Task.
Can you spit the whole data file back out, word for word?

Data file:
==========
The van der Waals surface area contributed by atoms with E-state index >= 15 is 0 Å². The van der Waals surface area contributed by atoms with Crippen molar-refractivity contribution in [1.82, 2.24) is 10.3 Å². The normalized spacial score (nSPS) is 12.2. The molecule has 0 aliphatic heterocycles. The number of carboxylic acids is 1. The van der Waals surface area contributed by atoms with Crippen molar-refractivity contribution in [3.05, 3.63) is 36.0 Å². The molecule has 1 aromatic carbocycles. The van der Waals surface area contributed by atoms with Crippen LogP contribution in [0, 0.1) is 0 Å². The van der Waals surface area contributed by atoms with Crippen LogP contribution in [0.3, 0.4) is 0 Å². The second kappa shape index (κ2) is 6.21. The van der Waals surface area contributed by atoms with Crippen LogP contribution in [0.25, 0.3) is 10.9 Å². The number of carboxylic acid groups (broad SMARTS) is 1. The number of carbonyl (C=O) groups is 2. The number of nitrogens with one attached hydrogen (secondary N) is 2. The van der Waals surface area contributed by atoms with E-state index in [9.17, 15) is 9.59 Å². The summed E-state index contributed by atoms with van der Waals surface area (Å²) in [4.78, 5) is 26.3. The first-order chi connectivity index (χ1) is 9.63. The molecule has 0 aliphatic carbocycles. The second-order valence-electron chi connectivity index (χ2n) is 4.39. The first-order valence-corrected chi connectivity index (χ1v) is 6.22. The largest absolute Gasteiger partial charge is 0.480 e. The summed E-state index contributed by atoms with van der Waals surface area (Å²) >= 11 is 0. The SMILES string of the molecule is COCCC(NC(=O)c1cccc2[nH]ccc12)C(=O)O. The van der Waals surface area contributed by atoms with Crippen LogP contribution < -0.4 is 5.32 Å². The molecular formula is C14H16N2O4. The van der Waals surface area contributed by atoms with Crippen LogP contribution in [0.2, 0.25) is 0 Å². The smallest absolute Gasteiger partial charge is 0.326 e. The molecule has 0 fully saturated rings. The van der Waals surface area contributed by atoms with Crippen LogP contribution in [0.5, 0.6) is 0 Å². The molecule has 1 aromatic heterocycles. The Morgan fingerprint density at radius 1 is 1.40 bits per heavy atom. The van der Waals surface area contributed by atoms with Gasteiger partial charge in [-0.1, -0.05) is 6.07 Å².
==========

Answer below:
The van der Waals surface area contributed by atoms with E-state index >= 15 is 0 Å². The van der Waals surface area contributed by atoms with Crippen molar-refractivity contribution in [1.82, 2.24) is 10.3 Å². The normalized spacial score (nSPS) is 12.2. The molecule has 0 aliphatic heterocycles. The number of carboxylic acids is 1. The van der Waals surface area contributed by atoms with Crippen molar-refractivity contribution in [3.05, 3.63) is 36.0 Å². The molecule has 1 aromatic carbocycles. The van der Waals surface area contributed by atoms with Crippen LogP contribution in [0, 0.1) is 0 Å². The van der Waals surface area contributed by atoms with Crippen LogP contribution in [0.3, 0.4) is 0 Å². The second kappa shape index (κ2) is 6.21. The van der Waals surface area contributed by atoms with Crippen LogP contribution in [0.25, 0.3) is 10.9 Å². The number of carboxylic acid groups (broad SMARTS) is 1. The number of carbonyl (C=O) groups is 2. The number of nitrogens with one attached hydrogen (secondary N) is 2. The van der Waals surface area contributed by atoms with E-state index in [9.17, 15) is 9.59 Å². The summed E-state index contributed by atoms with van der Waals surface area (Å²) in [4.78, 5) is 26.3. The first-order chi connectivity index (χ1) is 9.63. The molecule has 0 aliphatic carbocycles. The second-order valence-electron chi connectivity index (χ2n) is 4.39. The first-order valence-corrected chi connectivity index (χ1v) is 6.22. The largest absolute Gasteiger partial charge is 0.480 e. The summed E-state index contributed by atoms with van der Waals surface area (Å²) >= 11 is 0. The SMILES string of the molecule is COCCC(NC(=O)c1cccc2[nH]ccc12)C(=O)O. The van der Waals surface area contributed by atoms with Crippen LogP contribution < -0.4 is 5.32 Å². The molecular formula is C14H16N2O4. The van der Waals surface area contributed by atoms with Crippen LogP contribution in [0.2, 0.25) is 0 Å². The smallest absolute Gasteiger partial charge is 0.326 e. The molecule has 0 fully saturated rings. The van der Waals surface area contributed by atoms with Crippen LogP contribution in [0.5, 0.6) is 0 Å². The molecule has 1 aromatic heterocycles. The Morgan fingerprint density at radius 1 is 1.40 bits per heavy atom. The van der Waals surface area contributed by atoms with Gasteiger partial charge in [-0.1, -0.05) is 6.07 Å².